The Small Cities Study Tour: Cedar Rapids' Economic Recovery

  • Community Development Finance
  • Local Economic Development

How can a small city buffeted by natural disaster retain and grow its business community and population, and enjoy economic recovery? In early March, the small cities study tour visited the city of Cedar Rapids, Iowa, to study its economic development success and challenges in the wake of a disastrous 2008 flood. The tour is a partnership of place-based funders and Federal Reserve Bank researchers who visit cities that have bounced back from economic decline to learn about their "arcs of revitalization."1 The aim is to produce useful lessons and insights that can benefit other small cities and place-based funders. Highlights from the tour's first stop in Chattanooga are available in a companion article.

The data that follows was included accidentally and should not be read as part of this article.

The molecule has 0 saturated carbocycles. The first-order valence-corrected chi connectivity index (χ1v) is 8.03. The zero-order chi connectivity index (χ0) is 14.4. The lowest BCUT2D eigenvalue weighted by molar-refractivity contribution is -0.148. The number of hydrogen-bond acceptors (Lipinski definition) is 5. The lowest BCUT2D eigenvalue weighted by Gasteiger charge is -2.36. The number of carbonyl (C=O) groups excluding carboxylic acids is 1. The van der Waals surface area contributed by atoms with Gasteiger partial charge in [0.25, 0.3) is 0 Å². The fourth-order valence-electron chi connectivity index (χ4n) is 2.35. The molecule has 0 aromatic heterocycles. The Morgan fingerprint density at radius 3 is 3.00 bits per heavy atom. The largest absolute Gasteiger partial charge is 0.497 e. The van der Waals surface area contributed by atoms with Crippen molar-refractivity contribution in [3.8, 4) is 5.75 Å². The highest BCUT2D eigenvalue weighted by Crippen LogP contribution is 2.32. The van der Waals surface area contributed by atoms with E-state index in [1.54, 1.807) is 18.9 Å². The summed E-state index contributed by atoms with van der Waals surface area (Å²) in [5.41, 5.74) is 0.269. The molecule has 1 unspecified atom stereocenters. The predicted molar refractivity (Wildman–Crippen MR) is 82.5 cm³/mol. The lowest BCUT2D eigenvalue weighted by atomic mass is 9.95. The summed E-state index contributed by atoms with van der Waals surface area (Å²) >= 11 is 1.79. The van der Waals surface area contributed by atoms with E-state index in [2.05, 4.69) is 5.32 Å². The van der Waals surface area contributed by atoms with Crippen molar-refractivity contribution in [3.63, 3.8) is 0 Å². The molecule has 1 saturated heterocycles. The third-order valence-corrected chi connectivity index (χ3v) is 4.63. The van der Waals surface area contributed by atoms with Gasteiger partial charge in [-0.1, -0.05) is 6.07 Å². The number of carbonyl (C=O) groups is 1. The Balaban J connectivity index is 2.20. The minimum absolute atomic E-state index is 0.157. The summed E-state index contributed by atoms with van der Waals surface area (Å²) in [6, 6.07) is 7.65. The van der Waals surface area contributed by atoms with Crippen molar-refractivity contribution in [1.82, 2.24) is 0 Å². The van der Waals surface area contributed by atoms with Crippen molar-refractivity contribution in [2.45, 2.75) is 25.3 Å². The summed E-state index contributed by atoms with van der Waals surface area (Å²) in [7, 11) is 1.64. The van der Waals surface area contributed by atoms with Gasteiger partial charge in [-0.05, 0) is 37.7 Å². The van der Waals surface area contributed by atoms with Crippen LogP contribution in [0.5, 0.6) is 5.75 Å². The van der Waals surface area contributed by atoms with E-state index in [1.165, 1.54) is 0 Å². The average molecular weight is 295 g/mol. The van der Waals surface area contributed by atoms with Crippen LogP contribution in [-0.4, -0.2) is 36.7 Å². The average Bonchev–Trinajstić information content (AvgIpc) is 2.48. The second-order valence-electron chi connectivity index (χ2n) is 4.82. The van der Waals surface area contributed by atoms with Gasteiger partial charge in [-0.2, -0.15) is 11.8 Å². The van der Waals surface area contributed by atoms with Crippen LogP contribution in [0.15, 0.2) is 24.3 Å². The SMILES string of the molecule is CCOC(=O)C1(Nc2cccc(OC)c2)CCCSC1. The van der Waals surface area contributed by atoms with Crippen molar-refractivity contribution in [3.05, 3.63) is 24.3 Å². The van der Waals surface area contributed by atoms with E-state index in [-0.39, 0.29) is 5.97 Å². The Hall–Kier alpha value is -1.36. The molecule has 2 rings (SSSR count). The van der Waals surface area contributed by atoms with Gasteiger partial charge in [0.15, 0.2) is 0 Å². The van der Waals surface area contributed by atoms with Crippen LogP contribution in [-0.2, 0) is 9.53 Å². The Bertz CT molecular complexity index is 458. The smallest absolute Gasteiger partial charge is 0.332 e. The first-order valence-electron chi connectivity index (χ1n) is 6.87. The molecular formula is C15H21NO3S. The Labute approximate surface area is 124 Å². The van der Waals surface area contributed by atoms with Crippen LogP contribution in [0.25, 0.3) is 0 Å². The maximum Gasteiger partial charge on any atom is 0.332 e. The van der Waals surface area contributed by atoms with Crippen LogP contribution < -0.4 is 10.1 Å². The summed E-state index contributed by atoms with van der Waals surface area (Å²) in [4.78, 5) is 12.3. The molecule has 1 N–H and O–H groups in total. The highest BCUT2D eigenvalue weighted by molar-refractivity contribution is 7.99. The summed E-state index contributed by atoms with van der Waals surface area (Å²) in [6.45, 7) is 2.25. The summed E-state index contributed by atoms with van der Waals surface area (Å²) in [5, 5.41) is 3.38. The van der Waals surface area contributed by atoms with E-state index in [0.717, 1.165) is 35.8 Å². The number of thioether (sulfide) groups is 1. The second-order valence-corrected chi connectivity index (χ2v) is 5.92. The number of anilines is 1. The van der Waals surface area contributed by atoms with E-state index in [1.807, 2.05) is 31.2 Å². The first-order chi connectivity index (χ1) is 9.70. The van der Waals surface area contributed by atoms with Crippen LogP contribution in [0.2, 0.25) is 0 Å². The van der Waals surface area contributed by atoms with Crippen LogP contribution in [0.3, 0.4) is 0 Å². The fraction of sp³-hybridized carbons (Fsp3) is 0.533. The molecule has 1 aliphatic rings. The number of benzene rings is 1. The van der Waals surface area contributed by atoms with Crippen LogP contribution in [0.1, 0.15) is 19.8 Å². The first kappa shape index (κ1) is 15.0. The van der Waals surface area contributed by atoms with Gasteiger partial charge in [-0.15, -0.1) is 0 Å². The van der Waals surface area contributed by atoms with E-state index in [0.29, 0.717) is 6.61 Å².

Following the flood, the future of Cedar Rapids looked uncertain. The flood struck during the Great Recession, wiped out some 1,200 homes and a large number of businesses, and had the city teetering on the brink of a depression. This March, however, the metro area's unemployment rate was 4.4 percent, six-tenths of a percentage point below the national average. Although aided by federal dollars in the short term, longer-term post-flood economic success was hardly assured, and relied on a combination of strong community organizations and city leadership, smart economic development strategies, and deep engagement with and by the local business community. Despite some challenges on the horizon, Cedar Rapids' post-flood economic recovery offers interesting insights to other small cities (see chart 1).